For most companies and enterprises intellectual property is an important asset. Intellectual property rights such as patents, trademarks and copyrights are often more valuable than physical assets. It is therefore important for companies to take adequate steps to develop an intellectual property strategy to ensure the best protection and use of these assets. In this summary we provide more information regarding the main types of intellectual property rights and protection under Dutch law.
Dutch patents are protected under the Dutch Patent Act (Rijksoctrooiwet) 1995. A patent is the exclusive right to an invention in all fields of technology. An invention is patentable if the following requirements are met:
To obtain a Dutch patent an application must be filed to the Netherlands Patent Office. Within 13 months following the patent application a novelty search must be requested. The results of this search will be available within nine months. The outcome does not determine whether a patent will be granted, even if the search report indicates that the invention lacks novelty. In a patent dispute the novelty requirement is assessed by the courts. 18 months after the filing date the patent (application) will be published in the Dutch patent register. The term of protection is 20 years as from the date of filing.
A Dutch patent right owner has the exclusive right to prohibit third parties from using the invention in the patent for commercial purposes. The use of the invention includes manufacturing, bringing onto the market, selling, lending, supplying, offering, importing and having in stock the patented product.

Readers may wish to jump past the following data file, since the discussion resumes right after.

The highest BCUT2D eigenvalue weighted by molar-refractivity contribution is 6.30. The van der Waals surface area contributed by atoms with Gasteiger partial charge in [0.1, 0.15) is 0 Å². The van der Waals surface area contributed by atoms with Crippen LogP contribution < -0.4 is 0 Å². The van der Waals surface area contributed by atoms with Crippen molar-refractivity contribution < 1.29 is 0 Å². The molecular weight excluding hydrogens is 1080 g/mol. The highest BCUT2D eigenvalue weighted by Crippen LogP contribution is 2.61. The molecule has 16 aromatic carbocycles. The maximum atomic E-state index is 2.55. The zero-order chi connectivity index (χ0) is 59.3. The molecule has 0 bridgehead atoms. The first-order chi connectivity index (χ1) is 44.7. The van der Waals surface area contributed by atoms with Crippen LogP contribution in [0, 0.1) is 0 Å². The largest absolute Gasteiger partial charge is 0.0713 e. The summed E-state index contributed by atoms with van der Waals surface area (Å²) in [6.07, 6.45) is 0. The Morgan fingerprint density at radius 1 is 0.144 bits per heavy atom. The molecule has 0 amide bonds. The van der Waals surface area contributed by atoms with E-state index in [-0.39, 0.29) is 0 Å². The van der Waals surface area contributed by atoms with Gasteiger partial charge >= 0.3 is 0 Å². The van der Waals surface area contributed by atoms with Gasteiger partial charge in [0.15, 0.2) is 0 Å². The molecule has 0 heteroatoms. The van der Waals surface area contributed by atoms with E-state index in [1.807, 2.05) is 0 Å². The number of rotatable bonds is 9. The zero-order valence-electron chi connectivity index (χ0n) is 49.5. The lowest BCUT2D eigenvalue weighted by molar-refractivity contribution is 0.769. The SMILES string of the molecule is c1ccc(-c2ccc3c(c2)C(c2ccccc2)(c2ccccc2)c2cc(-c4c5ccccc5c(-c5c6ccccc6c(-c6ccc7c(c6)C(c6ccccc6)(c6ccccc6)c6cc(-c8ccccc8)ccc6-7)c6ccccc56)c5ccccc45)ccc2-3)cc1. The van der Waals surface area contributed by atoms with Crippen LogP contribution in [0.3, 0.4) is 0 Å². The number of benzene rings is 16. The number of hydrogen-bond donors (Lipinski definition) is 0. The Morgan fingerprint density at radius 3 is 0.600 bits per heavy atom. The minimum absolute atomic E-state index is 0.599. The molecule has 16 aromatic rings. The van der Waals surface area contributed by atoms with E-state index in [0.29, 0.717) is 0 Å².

A trademark is a sign that distinguishes a company’s goods (products) or services from other. This can be a brand name or a logo. A trade name or company name can also be a trademark.
According to the Benelux Convention on Intellectual Property (BCIP), the trademark must be registered in order for it to be protected in the Netherlands (and Belgium and Luxembourg). The Benelux Office for Intellectual Property (BOIP) is the official body for the registration of Benelux trademarks. The procedure for a definitive trademark registration takes approximately four months. Upon payment of an extra fee it is possible to accelerate the registration of the trademark. The BOIP will – inter alia – refuse registration if:
A Benelux trademark registration is valid for a period of ten years and can be renewed every ten years, provided the request for renewal is made within six months prior to the expiration date. To maintain the right the trademark must be used actively.